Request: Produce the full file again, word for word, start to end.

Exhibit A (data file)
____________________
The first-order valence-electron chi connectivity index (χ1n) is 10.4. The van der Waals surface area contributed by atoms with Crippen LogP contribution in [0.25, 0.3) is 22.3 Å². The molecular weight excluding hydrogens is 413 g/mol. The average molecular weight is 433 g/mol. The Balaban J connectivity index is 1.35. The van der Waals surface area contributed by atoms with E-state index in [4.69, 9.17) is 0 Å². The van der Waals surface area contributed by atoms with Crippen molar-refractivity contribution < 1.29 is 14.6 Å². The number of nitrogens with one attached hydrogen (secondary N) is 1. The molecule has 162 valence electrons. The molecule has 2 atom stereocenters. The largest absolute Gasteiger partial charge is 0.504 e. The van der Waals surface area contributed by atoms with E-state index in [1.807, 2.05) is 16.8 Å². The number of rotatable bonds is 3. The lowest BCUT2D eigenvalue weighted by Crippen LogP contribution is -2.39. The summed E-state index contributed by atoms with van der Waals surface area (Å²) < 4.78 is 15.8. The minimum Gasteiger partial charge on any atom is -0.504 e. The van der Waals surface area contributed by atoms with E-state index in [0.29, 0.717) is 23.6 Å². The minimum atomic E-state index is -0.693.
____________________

The first-order valence-electron chi connectivity index (χ1n) is 10.4. The van der Waals surface area contributed by atoms with Crippen LogP contribution in [0.25, 0.3) is 22.3 Å². The molecular weight excluding hydrogens is 413 g/mol. The average molecular weight is 433 g/mol. The Balaban J connectivity index is 1.35. The van der Waals surface area contributed by atoms with E-state index in [4.69, 9.17) is 0 Å². The van der Waals surface area contributed by atoms with Crippen molar-refractivity contribution < 1.29 is 14.6 Å². The number of nitrogens with one attached hydrogen (secondary N) is 1. The molecule has 162 valence electrons. The molecule has 2 atom stereocenters. The largest absolute Gasteiger partial charge is 0.504 e. The van der Waals surface area contributed by atoms with E-state index in [1.807, 2.05) is 16.8 Å². The number of rotatable bonds is 3. The lowest BCUT2D eigenvalue weighted by Crippen LogP contribution is -2.39. The summed E-state index contributed by atoms with van der Waals surface area (Å²) < 4.78 is 15.8. The minimum Gasteiger partial charge on any atom is -0.504 e. The van der Waals surface area contributed by atoms with E-state index in [0.29, 0.717) is 23.6 Å². The minimum atomic E-state index is -0.693.